Coffee came to Colombia in the late 1700s by way of Jesuit priests who were among the Spanish colonists, and the first plantings were in the north of the country, in the Santander and Boyaca departments. Throughout the 19th century, coffee plants spread through the country, with a smaller average farm size than more commonly found throughout other Latin American producing countries.
Commercial production and export of coffee started in the first decade of the 1800s, but remained somewhat limited until the 20th century: The 1927 establishment of the Federación Nacional de Cafeteros de Colombia (aka FNC, see below) was a tremendous boost to the national coffee industry, and Colombia quickly established itself as a major coffee-growing region, vying with Brazil and Vietnam for the title of top global producer.
Colombia still produces exclusively Arabica coffee, and though the country suffered setbacks and lower yields from an outbreak of coffee-leaf rust in the early 2010s, production has fairly bounced back thanks to the development and spread of disease-resistant plants, as well as aggressive treatment and preventative techniques.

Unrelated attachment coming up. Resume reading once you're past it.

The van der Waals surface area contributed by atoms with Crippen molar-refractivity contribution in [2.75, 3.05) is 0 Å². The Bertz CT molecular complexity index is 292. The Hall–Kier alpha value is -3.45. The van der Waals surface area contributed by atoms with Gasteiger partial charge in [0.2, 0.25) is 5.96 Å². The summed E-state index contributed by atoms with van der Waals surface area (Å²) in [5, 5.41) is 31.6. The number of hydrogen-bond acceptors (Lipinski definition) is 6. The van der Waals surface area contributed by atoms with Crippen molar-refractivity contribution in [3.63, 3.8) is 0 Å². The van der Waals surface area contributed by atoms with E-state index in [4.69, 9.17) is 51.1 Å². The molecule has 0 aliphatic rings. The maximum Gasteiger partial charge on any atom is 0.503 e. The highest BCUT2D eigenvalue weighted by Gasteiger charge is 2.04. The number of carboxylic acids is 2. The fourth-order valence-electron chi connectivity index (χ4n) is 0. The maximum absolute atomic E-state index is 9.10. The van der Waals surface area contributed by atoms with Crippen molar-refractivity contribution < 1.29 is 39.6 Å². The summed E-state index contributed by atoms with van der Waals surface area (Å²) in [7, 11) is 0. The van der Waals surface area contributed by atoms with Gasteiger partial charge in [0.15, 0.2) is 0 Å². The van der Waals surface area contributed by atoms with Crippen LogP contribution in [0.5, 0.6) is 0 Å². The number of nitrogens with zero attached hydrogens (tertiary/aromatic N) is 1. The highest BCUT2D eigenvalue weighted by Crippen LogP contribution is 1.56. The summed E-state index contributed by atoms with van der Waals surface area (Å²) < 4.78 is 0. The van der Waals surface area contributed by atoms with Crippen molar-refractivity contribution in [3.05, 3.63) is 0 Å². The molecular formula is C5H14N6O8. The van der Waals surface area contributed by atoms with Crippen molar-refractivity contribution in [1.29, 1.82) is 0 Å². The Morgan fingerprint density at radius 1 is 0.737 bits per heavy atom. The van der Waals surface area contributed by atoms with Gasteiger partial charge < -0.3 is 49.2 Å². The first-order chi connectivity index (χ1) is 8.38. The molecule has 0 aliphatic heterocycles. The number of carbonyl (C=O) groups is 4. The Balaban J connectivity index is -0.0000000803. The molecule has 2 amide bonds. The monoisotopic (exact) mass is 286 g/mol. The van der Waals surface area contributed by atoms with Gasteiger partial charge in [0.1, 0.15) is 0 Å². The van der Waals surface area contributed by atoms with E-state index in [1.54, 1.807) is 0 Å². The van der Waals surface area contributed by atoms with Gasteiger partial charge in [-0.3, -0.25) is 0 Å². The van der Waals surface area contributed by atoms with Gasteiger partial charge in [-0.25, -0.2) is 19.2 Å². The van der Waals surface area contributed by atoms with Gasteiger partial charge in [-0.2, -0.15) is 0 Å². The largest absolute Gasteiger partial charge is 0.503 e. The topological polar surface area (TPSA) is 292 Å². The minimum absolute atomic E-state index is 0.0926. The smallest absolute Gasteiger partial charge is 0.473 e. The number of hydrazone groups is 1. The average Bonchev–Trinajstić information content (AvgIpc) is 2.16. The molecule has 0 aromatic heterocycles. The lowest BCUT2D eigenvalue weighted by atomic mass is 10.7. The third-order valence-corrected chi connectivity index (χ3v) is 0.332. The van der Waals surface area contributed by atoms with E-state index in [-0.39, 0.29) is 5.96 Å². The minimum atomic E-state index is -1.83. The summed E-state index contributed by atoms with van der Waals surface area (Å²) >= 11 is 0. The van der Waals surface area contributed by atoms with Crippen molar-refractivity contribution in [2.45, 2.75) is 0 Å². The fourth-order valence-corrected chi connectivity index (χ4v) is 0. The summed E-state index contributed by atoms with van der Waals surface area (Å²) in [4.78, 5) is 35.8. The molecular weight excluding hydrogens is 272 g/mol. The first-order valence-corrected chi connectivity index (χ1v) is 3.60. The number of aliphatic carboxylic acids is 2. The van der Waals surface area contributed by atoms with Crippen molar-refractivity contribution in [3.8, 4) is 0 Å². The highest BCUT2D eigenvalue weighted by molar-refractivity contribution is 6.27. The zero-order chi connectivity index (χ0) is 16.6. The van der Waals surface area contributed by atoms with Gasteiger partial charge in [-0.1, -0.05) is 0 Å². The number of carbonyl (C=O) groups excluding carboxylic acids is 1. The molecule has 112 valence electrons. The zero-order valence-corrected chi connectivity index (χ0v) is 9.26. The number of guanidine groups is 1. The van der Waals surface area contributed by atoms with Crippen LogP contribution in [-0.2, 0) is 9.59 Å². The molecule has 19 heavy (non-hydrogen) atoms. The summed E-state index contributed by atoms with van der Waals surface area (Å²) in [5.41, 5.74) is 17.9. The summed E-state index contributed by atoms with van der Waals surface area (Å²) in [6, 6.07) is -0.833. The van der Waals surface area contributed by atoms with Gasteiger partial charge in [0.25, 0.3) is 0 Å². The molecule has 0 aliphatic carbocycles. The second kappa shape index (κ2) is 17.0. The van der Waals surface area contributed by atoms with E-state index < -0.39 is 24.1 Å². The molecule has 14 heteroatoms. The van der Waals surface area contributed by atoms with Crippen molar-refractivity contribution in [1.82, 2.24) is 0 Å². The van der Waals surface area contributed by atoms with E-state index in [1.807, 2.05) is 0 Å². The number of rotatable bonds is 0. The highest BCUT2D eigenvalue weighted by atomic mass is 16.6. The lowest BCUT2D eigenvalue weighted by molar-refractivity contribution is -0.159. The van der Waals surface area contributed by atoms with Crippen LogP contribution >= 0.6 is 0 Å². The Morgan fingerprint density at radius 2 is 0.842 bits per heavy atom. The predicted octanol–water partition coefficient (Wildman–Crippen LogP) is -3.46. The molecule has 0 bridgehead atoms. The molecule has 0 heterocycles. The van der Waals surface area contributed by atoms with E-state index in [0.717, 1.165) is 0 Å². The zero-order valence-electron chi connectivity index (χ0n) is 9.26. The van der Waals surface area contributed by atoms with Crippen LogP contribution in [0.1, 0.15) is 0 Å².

Huila is known as one of Colombia’s most productive coffee-producing regions and Acevedo is one of Huila’s most productive towns. The region is known for its varied geography and climate, though it is consistently able to put out sweet, clean, bright coffees year after year. This has led to a Denomination of Origin status for coffees from Huila recognizing each of these characteristics. This particular lot is sourced from the area around Acevedo.
Our Roast : Caramel apple with peanuts and lime
Drying : Mechanical
Proc. Method : Fully Washed
Varietals : Caturra, Colombia, Castillo
Elevation : 1400 to 1650 meters